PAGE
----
Thursday, March 31, 2022

Language Of Confusion: Flats, Part II

Got plenty more of these to go over, each weirder than the last. As you’re all aware, flat comes from the Proto Indo European plat-, to spread, which is from the root pele-, flat or to spread. So lets get to look at all the words that are somehow related to it. This week: words that still sound like flat but with a P instead of an F.
First, plate. It showed up in the mid thirteenth century, but back then it meant a flat sheet of gold or silver, before starting to mean armor made from sheets of metal, and then dinnerware in the fifteenth century. So yes, plate armor predates plates you eat off of. It comes from the Old French plate, a thin piece of metal, from the Medieval Latin plata (same meaning). That’s thought to be from the Vulgar Latin plattus, from the Greek platys, flat or broad, and of course that’s from plat-/pele-.
And of course there are a ton of other words with plat- in them. Platter showed up in the late thirteenth century with the same meaning we have for it—meaning platter predates plate as something for food. It comes from the Anglo French plater, from the Old French plate, and we all know where that comes from. Plateau, plate with an -au on the end, showed up in 1796, from the French plateau, which means plateau or more literally “table land”. It’s from the Old French platel, a flat piece of metal, from plat, flat surface, and, well, it all traces back to platys.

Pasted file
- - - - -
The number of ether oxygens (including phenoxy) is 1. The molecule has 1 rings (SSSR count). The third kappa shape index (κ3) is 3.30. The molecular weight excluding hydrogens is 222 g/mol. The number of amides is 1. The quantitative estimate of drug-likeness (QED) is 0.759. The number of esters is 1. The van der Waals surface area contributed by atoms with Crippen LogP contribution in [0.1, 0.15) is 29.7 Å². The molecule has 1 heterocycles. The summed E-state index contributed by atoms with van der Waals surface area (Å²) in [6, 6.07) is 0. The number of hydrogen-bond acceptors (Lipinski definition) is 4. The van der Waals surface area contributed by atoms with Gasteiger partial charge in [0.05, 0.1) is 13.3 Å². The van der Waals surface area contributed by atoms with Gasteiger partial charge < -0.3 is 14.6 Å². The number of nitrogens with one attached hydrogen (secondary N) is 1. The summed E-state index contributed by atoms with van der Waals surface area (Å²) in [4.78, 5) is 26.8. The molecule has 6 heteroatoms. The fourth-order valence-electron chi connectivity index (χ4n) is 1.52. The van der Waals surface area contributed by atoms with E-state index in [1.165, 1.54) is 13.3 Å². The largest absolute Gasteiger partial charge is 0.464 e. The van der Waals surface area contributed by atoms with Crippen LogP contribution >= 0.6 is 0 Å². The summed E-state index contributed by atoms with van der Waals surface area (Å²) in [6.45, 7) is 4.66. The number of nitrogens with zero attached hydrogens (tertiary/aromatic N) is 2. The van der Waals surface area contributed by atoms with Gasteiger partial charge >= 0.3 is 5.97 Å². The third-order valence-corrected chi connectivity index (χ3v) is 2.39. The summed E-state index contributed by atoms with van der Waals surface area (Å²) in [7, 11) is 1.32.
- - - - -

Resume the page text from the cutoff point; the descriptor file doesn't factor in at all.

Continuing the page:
Next, words that begin with plat-. Platform showed up in the mid sixteenth century from the French plateforme, which means plat form or literally flat form. Platitude didn’t show up until 1812, where it meant “insipidity of thought”, meaning a platitude is something unoriginal. It’s from the French platitude, flatness, from plat, so a platitude is something that is metaphorically flat! Then there’s platinum the metal, whish also showed up in 1812. Its name is of Latin origin, but it was actually Spanish who shaped the word. See, in Spanish, the word for silver is actually plata, because it was shortened from the phrase plata d’argento, plate of silver, and plata just became silver. The metal platinum was considered by the Spanish to be an inferior silver, so it was called platino, and when the metal was officially named, it was because of that.
Finally today, platypus. It has plat in there, so it shouldn’t be that surprising. Platypus is another recent word, having shown up in 1799. It’s actually a Latin word from the Greek platypous, a mix of platys (flat) and pous (foot), so a platypus is a flat foot. Which is far from the most distinguishing thing about them.
Online Etymology Dictionary
Google Translate
University of Texas at Austin Linguistic Research Center
University of Texas at San Antonio’s page on Proto Indo European language
Dictionary of Medieval Latin
Encyclopaedia Britannica
Fordham University


  1. Platinum is inferior silver... I can kind of see that. How little they knew...

  2. They could have just named the platypus "weirdo".

  3. Imagine having food on gold / silver plates!


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